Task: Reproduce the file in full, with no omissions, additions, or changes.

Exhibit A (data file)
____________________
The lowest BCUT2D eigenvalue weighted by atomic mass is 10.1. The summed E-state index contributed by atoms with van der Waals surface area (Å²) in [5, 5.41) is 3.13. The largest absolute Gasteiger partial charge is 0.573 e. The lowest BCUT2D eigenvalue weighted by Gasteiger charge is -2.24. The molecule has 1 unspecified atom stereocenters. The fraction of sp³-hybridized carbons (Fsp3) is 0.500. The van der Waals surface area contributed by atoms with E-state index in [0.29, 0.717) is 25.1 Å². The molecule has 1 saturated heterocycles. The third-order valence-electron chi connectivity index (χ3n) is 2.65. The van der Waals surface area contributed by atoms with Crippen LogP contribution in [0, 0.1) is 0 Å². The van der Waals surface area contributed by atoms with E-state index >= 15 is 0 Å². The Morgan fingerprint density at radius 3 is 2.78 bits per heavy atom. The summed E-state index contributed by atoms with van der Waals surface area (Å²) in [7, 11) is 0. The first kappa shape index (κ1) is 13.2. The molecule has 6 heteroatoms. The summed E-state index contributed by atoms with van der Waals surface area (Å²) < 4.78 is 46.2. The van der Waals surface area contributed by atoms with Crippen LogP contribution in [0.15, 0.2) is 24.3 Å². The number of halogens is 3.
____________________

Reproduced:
The lowest BCUT2D eigenvalue weighted by atomic mass is 10.1. The summed E-state index contributed by atoms with van der Waals surface area (Å²) in [5, 5.41) is 3.13. The largest absolute Gasteiger partial charge is 0.573 e. The lowest BCUT2D eigenvalue weighted by Gasteiger charge is -2.24. The molecule has 1 unspecified atom stereocenters. The fraction of sp³-hybridized carbons (Fsp3) is 0.500. The van der Waals surface area contributed by atoms with E-state index in [0.29, 0.717) is 25.1 Å². The molecule has 1 saturated heterocycles. The third-order valence-electron chi connectivity index (χ3n) is 2.65. The van der Waals surface area contributed by atoms with Crippen LogP contribution in [0, 0.1) is 0 Å². The van der Waals surface area contributed by atoms with E-state index >= 15 is 0 Å². The Morgan fingerprint density at radius 3 is 2.78 bits per heavy atom. The summed E-state index contributed by atoms with van der Waals surface area (Å²) in [7, 11) is 0. The first kappa shape index (κ1) is 13.2. The molecule has 6 heteroatoms. The summed E-state index contributed by atoms with van der Waals surface area (Å²) < 4.78 is 46.2. The van der Waals surface area contributed by atoms with Crippen LogP contribution in [0.15, 0.2) is 24.3 Å². The number of halogens is 3.